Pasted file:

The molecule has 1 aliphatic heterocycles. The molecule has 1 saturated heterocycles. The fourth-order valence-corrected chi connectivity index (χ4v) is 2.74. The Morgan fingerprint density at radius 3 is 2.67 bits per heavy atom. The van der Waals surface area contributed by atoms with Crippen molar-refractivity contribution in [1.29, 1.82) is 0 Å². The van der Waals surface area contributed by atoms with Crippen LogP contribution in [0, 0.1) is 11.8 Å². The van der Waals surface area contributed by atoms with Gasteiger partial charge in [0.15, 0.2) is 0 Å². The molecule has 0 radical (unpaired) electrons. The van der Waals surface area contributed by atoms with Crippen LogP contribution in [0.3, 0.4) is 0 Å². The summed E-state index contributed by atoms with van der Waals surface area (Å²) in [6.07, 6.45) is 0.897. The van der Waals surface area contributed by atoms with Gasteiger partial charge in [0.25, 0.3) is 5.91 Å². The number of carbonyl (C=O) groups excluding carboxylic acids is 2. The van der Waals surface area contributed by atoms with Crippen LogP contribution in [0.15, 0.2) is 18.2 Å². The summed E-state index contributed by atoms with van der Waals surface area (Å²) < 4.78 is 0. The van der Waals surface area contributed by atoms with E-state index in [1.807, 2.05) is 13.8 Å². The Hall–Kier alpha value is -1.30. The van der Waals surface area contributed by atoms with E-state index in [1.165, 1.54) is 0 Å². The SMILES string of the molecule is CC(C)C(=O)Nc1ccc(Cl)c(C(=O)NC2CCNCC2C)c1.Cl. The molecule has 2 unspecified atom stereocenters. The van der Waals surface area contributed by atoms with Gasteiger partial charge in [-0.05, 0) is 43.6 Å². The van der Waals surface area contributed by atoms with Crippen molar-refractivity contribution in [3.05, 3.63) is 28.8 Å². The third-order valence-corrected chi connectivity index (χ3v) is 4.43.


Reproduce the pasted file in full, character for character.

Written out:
The molecule has 1 aliphatic heterocycles. The molecule has 1 saturated heterocycles. The fourth-order valence-corrected chi connectivity index (χ4v) is 2.74. The Morgan fingerprint density at radius 3 is 2.67 bits per heavy atom. The van der Waals surface area contributed by atoms with Crippen molar-refractivity contribution in [1.29, 1.82) is 0 Å². The van der Waals surface area contributed by atoms with Crippen LogP contribution in [0, 0.1) is 11.8 Å². The van der Waals surface area contributed by atoms with Gasteiger partial charge in [0.15, 0.2) is 0 Å². The molecule has 0 radical (unpaired) electrons. The van der Waals surface area contributed by atoms with Crippen LogP contribution in [0.3, 0.4) is 0 Å². The summed E-state index contributed by atoms with van der Waals surface area (Å²) in [6.07, 6.45) is 0.897. The van der Waals surface area contributed by atoms with Gasteiger partial charge in [0.25, 0.3) is 5.91 Å². The number of carbonyl (C=O) groups excluding carboxylic acids is 2. The van der Waals surface area contributed by atoms with Crippen LogP contribution in [0.15, 0.2) is 18.2 Å². The summed E-state index contributed by atoms with van der Waals surface area (Å²) < 4.78 is 0. The van der Waals surface area contributed by atoms with E-state index in [1.807, 2.05) is 13.8 Å². The Hall–Kier alpha value is -1.30. The van der Waals surface area contributed by atoms with E-state index in [1.165, 1.54) is 0 Å². The SMILES string of the molecule is CC(C)C(=O)Nc1ccc(Cl)c(C(=O)NC2CCNCC2C)c1.Cl. The molecule has 2 unspecified atom stereocenters. The van der Waals surface area contributed by atoms with Gasteiger partial charge in [-0.05, 0) is 43.6 Å². The van der Waals surface area contributed by atoms with Crippen molar-refractivity contribution in [3.05, 3.63) is 28.8 Å². The third-order valence-corrected chi connectivity index (χ3v) is 4.43.